As a nurse with an MBA, I was quite marketable to the medical industry. I knew both sides of the industry: the customer (hospitals/doctors/nurses) and the business workings (MBA power). I finally was hired by a subsidiary of Pfizer, Inc. called Shiley, Inc. At the time that I arrived on the scene, Shiley was in the mist of a very serious product liability problem. The last mechanical heart valve, called the Bjork-Shiley Heart Valve, the company manufactured was fracturing. It was in the beginning steps of a major recall. Not an easy job when the product that needs to be recalled is an implanted product.
O.K….now back to my story….So I went to the interview with great hopes of being hired to help "bring a product to market." During my interview I was informed about the difficulties the company was having at the time. I eventually ended up being hired by the department that was established to handle all issues regarding the heart valve problem. Initially, I was hired to manage the financial concerns of the department, e.g., consulting contracts, budgets, and advisory panel meetings.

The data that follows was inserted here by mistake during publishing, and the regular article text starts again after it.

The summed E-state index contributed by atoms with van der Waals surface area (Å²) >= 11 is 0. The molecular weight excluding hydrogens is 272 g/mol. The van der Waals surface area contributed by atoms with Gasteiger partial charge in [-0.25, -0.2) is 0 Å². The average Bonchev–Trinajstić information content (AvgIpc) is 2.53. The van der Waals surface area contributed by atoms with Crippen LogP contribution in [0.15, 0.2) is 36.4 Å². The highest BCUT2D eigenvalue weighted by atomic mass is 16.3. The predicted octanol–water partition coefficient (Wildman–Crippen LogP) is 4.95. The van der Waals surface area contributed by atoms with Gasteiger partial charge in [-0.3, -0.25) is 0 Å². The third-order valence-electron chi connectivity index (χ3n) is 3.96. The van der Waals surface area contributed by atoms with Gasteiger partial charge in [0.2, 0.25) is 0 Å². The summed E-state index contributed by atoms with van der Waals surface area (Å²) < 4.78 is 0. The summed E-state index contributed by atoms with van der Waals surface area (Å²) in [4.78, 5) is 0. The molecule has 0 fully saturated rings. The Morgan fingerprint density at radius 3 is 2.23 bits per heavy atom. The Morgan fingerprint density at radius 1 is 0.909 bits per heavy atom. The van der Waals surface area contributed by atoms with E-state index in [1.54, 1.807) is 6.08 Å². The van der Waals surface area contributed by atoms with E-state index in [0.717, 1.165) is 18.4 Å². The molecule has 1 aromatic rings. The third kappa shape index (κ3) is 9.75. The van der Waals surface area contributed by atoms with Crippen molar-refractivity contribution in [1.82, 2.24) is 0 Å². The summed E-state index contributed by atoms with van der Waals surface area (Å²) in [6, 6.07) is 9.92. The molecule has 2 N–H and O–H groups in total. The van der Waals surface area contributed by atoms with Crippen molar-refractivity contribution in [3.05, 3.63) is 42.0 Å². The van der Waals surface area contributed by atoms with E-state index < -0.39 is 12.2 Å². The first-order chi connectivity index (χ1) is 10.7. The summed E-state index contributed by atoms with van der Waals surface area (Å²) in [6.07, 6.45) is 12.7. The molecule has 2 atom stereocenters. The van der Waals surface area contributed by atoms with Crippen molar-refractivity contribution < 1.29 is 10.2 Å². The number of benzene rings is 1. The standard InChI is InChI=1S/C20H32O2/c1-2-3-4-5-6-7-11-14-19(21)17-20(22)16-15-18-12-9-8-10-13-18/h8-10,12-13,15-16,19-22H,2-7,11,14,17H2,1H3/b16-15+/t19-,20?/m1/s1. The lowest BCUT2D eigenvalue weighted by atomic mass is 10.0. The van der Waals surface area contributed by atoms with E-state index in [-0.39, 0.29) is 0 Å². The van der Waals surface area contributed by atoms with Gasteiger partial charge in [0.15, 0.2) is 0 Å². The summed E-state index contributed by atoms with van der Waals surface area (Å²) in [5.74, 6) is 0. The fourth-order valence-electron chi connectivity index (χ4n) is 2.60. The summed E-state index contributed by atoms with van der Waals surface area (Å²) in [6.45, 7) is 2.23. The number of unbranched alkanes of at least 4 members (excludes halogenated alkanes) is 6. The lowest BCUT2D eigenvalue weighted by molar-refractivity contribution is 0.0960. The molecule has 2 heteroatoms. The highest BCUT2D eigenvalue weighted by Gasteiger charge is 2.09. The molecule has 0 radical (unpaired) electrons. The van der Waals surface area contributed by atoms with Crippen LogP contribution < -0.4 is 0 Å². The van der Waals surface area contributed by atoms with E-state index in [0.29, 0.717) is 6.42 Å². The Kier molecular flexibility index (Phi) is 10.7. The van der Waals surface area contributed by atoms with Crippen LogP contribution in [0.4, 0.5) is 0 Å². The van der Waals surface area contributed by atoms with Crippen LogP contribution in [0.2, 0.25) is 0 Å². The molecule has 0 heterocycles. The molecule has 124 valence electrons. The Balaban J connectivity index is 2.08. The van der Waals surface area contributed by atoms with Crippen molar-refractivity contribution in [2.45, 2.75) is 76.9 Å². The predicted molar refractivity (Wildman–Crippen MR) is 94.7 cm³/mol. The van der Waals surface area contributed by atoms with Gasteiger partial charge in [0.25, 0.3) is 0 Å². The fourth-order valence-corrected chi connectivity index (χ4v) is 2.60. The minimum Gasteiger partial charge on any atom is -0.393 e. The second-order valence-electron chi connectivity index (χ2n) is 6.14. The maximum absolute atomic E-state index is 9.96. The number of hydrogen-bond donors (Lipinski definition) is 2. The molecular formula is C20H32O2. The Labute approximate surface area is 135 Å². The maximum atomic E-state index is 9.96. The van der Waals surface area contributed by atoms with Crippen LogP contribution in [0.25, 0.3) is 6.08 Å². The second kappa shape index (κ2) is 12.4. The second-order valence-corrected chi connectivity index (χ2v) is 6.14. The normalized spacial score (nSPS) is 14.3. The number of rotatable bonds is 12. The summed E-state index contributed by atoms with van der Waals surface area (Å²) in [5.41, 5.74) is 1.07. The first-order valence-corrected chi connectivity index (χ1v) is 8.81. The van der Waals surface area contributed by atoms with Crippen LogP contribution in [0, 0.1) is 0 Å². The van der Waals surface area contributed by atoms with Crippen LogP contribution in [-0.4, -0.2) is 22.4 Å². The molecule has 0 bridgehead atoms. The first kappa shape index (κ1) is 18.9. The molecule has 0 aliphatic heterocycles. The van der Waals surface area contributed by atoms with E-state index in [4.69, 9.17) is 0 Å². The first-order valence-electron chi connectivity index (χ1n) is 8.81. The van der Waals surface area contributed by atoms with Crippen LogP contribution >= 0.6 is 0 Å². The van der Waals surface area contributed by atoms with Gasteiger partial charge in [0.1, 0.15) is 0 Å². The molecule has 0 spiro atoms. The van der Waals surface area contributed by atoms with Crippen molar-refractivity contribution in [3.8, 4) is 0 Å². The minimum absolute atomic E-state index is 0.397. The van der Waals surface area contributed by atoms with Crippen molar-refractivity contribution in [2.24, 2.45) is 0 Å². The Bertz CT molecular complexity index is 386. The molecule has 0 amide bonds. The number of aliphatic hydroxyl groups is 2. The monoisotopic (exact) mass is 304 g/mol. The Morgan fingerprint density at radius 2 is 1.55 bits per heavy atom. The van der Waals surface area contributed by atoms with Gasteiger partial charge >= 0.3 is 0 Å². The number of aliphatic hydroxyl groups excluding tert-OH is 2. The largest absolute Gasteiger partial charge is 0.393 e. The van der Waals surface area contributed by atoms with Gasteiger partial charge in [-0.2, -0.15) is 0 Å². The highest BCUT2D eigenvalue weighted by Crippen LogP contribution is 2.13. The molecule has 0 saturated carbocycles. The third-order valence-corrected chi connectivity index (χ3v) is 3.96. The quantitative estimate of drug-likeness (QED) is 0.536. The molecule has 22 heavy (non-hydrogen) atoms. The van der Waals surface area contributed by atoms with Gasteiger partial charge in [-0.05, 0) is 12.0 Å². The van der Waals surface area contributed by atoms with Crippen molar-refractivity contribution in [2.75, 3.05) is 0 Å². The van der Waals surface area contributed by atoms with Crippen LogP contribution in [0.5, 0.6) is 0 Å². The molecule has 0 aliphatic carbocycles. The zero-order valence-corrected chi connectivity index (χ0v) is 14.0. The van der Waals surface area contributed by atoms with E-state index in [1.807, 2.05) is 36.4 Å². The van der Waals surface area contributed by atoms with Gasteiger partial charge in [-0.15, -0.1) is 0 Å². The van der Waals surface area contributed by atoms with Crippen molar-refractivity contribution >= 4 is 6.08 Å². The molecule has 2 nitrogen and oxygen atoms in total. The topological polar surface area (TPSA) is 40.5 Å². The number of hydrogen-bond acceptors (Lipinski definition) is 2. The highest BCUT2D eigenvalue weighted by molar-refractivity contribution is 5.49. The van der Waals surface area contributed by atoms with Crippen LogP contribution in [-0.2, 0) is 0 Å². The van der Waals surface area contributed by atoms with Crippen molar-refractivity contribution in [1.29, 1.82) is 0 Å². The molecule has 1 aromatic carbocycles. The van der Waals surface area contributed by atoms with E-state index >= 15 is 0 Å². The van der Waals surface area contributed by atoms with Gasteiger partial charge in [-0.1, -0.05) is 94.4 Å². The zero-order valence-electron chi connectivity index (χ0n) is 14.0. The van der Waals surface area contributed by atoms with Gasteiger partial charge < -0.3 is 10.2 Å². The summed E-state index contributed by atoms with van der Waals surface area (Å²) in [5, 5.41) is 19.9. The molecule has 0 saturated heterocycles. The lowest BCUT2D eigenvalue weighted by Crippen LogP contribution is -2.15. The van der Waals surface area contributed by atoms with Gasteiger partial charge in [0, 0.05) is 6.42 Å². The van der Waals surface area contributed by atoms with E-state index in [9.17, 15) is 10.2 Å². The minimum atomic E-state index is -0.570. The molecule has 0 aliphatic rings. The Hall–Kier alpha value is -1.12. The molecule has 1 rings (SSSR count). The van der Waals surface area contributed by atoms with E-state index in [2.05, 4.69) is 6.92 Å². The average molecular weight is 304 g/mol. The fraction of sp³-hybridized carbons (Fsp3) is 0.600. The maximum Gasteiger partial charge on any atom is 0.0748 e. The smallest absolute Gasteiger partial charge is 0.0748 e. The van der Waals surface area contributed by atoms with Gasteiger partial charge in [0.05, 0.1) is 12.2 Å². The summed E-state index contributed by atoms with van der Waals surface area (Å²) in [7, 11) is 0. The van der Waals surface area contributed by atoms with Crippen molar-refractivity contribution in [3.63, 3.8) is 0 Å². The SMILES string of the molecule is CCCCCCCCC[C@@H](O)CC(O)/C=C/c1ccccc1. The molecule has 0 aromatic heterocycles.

Then one day I was informed by our legal department that there was information, boxes full of company documents, that I was to check out and see if the legal department was to catalog. At the time, the legal department was cataloging all company documents that may be required as evidence in present or future lawsuits. They thought the 80 boxes delivered to me, and left in their holding room, were filled with information that may need review by the attorneys.
To my surprise, when I opened one of these boxes, I found patient type information: lab reports, operating room notes, x-ray results, and so on. I looked at one of the Legal Eagles and asked them what they were doing with patient information. They soon informed me that I was responsible for the documents in those 80 boxes. I was informed that it was a study. A study involving 896 subjects who had been implanted with a tissue heart valve and needed follow-up. Oh my Lord!! Are they kidding??? Where is the chocolate!!! I could not believe my eyes or my ears.